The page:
SDCAN REVIEW: Amazon Halo Fitness Tracker Pros and Cons

Amazon has made its new Halo fitness tracker device available for the X-mas rush.  So should you buy Amazon’s newest wearable device?  Here are the pros and cons that we documented after using the Halo for one week.   Amazon hasn’t had much luck in the wearables market – the Echo Loop smart ring, smart glasses and wireless earbuds have been disappointing, at best.   But it has now begun offering its newest wearable, which is essentially an accelerometer, a heart-rate monitor, a temperature sensor and two microphones rolled into a wristband.   Instead of a screen, it connects to a mobile app via Bluetooth.   Overall, we were impressed with the device’s capabilities but couldn’t quite overlook its many deficiencies.   Perhaps Amazon will be making some improvements in coming months.

But perhaps the most important takeaway that we got from our one week with the Halo is that it is less of a fitness tracker and more of a wellness device.  The Halo provides feedback about your sleep patterns, your emotional health (via voice and word analysis), your body composition as well as your fitness.   The retail giant appears to be building a wearable platform that will assist with the totality of your well-being, not just your fitness.   And that’s a good thing, because the fitness part of the Halo is likely its weakest link.


  • The sleep tracker is really impressive.  Its ability to track your deep sleep and REM cycles is very useful and, from what we can tell, largely accurate.
  • Its attention to mental health by analyzing your voice and the words you use is pretty cool.   It takes some bodacious AI capabilities to pull it off.  From what we can tell, the Halo was fairly accurate in its assessment.
  • Charge time for the device was super fast and we’ve been pleased with the battery performance.  One charge will last at least a full day, if not two days.  We’d place the device in its charger while showering and it’d been fully charged in less than 15 minutes.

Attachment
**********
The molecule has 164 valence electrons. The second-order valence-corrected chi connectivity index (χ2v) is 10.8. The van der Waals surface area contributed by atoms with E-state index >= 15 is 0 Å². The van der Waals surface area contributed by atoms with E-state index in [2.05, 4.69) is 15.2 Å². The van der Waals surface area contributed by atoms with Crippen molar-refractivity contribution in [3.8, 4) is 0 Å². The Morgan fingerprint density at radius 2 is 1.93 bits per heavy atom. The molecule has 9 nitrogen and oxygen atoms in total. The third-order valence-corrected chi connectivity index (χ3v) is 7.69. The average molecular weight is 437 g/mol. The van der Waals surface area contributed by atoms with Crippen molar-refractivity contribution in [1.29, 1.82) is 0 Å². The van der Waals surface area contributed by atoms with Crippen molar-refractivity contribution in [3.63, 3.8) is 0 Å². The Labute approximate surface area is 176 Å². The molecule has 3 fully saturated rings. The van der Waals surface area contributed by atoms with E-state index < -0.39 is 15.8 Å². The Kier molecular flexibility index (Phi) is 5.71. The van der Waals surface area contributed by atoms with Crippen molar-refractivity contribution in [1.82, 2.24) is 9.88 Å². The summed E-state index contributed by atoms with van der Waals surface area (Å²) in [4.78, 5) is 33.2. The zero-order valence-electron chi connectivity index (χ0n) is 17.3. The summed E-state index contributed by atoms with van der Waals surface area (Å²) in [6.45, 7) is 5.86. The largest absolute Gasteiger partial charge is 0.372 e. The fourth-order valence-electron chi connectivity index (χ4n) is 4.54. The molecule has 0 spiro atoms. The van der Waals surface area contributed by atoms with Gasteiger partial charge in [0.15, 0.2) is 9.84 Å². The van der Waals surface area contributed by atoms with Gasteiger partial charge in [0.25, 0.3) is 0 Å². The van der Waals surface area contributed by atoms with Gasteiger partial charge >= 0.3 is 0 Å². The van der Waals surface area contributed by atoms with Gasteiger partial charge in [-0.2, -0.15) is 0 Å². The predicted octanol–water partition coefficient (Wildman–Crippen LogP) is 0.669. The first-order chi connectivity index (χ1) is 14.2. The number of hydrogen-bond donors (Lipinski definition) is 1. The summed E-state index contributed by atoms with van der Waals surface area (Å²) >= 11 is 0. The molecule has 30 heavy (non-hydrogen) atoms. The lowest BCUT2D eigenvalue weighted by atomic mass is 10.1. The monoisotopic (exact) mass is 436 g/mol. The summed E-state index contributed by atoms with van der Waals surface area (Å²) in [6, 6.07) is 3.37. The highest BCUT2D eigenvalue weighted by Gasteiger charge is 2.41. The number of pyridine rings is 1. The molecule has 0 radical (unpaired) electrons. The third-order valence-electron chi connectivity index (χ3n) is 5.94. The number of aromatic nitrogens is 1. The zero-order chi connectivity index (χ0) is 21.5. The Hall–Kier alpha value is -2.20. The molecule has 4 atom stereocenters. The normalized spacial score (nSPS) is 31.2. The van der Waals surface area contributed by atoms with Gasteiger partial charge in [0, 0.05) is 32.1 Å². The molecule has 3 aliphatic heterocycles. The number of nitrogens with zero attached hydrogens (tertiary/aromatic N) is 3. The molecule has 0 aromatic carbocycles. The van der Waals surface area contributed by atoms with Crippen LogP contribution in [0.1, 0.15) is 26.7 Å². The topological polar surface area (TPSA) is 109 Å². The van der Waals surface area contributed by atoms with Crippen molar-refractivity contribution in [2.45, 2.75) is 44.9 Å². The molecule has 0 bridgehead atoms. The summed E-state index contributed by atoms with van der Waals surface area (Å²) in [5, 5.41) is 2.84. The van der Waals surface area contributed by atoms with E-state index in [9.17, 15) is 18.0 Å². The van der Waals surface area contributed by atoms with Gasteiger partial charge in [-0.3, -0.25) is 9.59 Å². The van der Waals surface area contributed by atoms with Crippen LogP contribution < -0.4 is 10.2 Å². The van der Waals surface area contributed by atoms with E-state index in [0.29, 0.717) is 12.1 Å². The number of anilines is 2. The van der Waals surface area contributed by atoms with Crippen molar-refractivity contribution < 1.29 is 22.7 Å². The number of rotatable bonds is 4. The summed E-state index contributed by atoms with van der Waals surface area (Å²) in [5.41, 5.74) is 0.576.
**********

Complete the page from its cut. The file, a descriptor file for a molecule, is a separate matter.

• The “Labs” offered by Amazon, in conjunction with other companies, offers useful information and helpful services although it isn’t as extensive as those offered by other fitness devices.
  • We’d like to say the $99 price is right, but its subsciption model (see below) makes the Halo more expensive than most of its competitors after just two years of use.


  • Its body composition scanner is impressive technology and a big step forward in full-body scanning.   But reviewers have noted that its BMI findings are on the high end.  In our case, the scanner added about 15% more body fat than alternative body fat composition test conducted by a doctor who specializes in measuring BMI.  But as a baseline, the scanner is useful in that it can show fat reduction over time.
  • The activity tracker is highly inaccurate unless you do a lot of cardiovascular walking and running.   We spent hours on an elliptical and despite our best efforts, the Halo saw that time as “light activity” regardless of how high we got our heart rate.  Ouch!  Similarly, yoga and pilates sessions that wiped out our muscles and left our muscles noodle-limp barely registered on the Halo.  Yes, Amazon offers a work around if you aren’t doing cardio workouts but, really, do we have to resort to that?
  • It doesn’t provide HRV (heart rate variability) which is a very popular metric by which to assess fitness. Since your HRV pattern is a reflection of how much stress your body is under, virtually all facets of your lifestyle can affect it. Unlike the Fitbit, Apple, Whoop and Garmin devices, Amazon doesn’t offer this information currently.   This was a big omission.
  • Other metrics not offered by the Halo include blood oxygen tracking, VO2 Max tracking and GPS.  VO2 Max testing is a really useful metric for HIIT routines and there’s no reason why Halo doesn’t offer it.
  • Halo is an affordable device until you factor in the $4 monthly fee needed to access most of its functions.   Is it currently worth that subscription price?   Not with the current offerings.   Perhaps in the future as they improve the service.

Our Conclusion

There’s a lot to like about the Halo.  Sadly, we see it as a work in progress.  It should improve over the next year and perhaps become a better value proposition.  We like the fact that Amazon is choosing not to compete as a fitness tracker as much as establishing itself as sort of a wellness coach.  But we continue to believe that the Fitbit Charge 4 and the Xiaomi Mi Band 5 offer better value at present.

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